Santa Fe’s Old Man Gloom continue their rebirth with “The Ape Of God”, their sixth studio album, which apparently comes as a three-part release, one of them being a fake online release. The version I had for the purpose of this review is the eight-track (PFL145), which has been released in partnership with a more experimental four-track release (PFL145.5).
Beckoned in by the opener, ‘Fist Of Fury’, which centres around a single, ever-present tone which is surrounded by all manner of chaotic noise which swirls around Aaron Turner‘s vocals, setting a punishing starting point for the album and giving it any number of directions it can go in. Up next is ‘The Lash’, which is a more straightforward offering before the crushing, slow, Will Haven-esque doom of ‘Predators’. ‘Shoulder Meat’ is where the album really opens up; a slow, menacing intro opens up into a slow, heavy sludge before briefly becoming more uptempo around halfway through its nine-and-a-half-minute life, but it soon degrades back into another blizzard of noise.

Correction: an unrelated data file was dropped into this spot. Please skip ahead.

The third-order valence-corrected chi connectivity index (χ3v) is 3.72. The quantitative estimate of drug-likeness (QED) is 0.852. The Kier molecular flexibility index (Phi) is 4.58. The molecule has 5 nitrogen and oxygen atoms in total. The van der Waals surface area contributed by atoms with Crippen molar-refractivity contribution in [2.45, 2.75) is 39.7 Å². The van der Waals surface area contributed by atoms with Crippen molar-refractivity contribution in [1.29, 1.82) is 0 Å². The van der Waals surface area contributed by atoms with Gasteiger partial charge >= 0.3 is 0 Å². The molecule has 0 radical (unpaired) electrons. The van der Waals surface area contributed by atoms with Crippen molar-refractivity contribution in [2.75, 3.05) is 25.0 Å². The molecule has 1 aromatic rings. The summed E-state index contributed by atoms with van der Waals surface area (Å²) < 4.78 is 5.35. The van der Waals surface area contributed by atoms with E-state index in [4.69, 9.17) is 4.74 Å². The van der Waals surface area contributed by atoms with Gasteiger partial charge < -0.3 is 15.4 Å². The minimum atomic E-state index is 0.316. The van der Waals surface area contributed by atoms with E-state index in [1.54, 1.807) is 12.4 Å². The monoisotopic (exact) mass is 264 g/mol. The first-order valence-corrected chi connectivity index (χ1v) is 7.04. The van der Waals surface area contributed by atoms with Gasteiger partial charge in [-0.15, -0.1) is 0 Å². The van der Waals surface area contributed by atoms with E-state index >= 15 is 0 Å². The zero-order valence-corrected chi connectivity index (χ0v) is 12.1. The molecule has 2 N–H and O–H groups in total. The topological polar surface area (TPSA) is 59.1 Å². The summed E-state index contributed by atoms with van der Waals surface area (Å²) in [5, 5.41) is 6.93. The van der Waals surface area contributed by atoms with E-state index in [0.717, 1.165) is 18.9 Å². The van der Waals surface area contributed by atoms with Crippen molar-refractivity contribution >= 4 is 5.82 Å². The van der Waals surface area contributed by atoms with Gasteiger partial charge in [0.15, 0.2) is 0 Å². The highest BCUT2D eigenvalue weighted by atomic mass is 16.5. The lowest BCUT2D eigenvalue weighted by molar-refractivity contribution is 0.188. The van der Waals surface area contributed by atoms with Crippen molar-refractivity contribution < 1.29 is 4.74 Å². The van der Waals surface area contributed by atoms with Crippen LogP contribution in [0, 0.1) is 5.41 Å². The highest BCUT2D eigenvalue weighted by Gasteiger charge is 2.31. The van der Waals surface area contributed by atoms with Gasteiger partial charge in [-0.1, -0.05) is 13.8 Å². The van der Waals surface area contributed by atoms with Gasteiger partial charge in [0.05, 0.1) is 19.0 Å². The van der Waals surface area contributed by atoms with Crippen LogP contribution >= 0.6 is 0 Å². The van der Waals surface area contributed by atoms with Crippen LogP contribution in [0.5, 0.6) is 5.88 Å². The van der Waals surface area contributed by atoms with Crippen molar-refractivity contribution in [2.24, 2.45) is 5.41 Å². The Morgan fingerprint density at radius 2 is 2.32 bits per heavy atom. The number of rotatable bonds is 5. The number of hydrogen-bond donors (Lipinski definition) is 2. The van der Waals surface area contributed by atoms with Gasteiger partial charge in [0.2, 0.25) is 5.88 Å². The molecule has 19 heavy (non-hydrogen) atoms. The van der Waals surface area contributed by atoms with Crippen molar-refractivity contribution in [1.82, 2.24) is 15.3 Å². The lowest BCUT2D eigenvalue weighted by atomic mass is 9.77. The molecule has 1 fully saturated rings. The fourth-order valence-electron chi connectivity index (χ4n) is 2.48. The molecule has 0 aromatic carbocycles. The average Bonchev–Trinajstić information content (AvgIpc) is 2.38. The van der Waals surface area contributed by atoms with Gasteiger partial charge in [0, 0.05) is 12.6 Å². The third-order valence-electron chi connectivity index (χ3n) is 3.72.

Following the short instrumental ‘Simai Dei’ comes the short, furious hardcore blast of ‘Never Enter’, two tracks which show the diversity of the album and couldn’t sound more different to each other. Where the album really pushes it, though, is through the epic 14-minute closing track ‘Arrows To Our Hearts’. A largely instrumental track which, amongst some of the more familiar noises, features the albums most serene and ambient moments. A simple riff and some lean vocals show a completely different side to the band than the chaos that has dominated the album previously, although that does come back towards the end of the track, just to make sure you don’t relax too much.
This is a really challenging album right front the start and one which constantly shifts pace and intent at every turn. With each one of the tracks you literally have no idea what is likely to be coming next. From doom to ambient to electronic noise through to good old fashioned hardcore, there is something here to grab the attention of any fan of extreme music, and as such it really doesn’t sound like anything else out there at the moment. It may sound a little disjointed at times but that is part of the unsettling vibe that permeates the record from the very first second to the very last.